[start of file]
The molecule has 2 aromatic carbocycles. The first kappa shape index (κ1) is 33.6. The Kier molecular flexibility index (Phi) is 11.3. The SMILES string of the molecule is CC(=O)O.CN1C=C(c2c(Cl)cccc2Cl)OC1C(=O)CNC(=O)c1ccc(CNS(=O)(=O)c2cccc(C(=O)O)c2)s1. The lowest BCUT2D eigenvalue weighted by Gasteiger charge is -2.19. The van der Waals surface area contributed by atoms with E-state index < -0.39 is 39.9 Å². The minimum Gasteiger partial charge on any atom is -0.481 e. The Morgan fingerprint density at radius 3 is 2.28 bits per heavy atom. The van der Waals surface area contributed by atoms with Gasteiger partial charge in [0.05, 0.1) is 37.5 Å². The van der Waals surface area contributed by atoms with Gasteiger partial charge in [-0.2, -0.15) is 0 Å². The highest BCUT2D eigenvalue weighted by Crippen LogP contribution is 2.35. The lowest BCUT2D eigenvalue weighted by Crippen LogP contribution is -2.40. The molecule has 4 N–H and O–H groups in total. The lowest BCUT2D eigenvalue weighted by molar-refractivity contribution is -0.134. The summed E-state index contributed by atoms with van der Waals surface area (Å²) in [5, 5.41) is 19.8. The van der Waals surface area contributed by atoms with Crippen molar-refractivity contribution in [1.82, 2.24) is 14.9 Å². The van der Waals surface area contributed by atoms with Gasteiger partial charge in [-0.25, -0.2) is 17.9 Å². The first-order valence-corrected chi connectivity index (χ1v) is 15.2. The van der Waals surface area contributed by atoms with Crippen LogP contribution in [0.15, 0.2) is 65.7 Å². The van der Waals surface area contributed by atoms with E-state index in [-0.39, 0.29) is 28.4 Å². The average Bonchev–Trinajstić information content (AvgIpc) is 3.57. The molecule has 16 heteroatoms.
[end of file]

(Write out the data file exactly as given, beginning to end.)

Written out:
The molecule has 2 aromatic carbocycles. The first kappa shape index (κ1) is 33.6. The Kier molecular flexibility index (Phi) is 11.3. The SMILES string of the molecule is CC(=O)O.CN1C=C(c2c(Cl)cccc2Cl)OC1C(=O)CNC(=O)c1ccc(CNS(=O)(=O)c2cccc(C(=O)O)c2)s1. The lowest BCUT2D eigenvalue weighted by Gasteiger charge is -2.19. The van der Waals surface area contributed by atoms with E-state index < -0.39 is 39.9 Å². The minimum Gasteiger partial charge on any atom is -0.481 e. The Morgan fingerprint density at radius 3 is 2.28 bits per heavy atom. The van der Waals surface area contributed by atoms with Gasteiger partial charge in [0.05, 0.1) is 37.5 Å². The van der Waals surface area contributed by atoms with Gasteiger partial charge in [-0.2, -0.15) is 0 Å². The highest BCUT2D eigenvalue weighted by Crippen LogP contribution is 2.35. The lowest BCUT2D eigenvalue weighted by Crippen LogP contribution is -2.40. The molecule has 4 N–H and O–H groups in total. The lowest BCUT2D eigenvalue weighted by molar-refractivity contribution is -0.134. The summed E-state index contributed by atoms with van der Waals surface area (Å²) in [5, 5.41) is 19.8. The van der Waals surface area contributed by atoms with Crippen molar-refractivity contribution in [1.82, 2.24) is 14.9 Å². The van der Waals surface area contributed by atoms with Gasteiger partial charge in [-0.25, -0.2) is 17.9 Å². The first-order valence-corrected chi connectivity index (χ1v) is 15.2. The van der Waals surface area contributed by atoms with Crippen LogP contribution in [0.15, 0.2) is 65.7 Å². The van der Waals surface area contributed by atoms with E-state index in [-0.39, 0.29) is 28.4 Å². The average Bonchev–Trinajstić information content (AvgIpc) is 3.57. The molecule has 16 heteroatoms.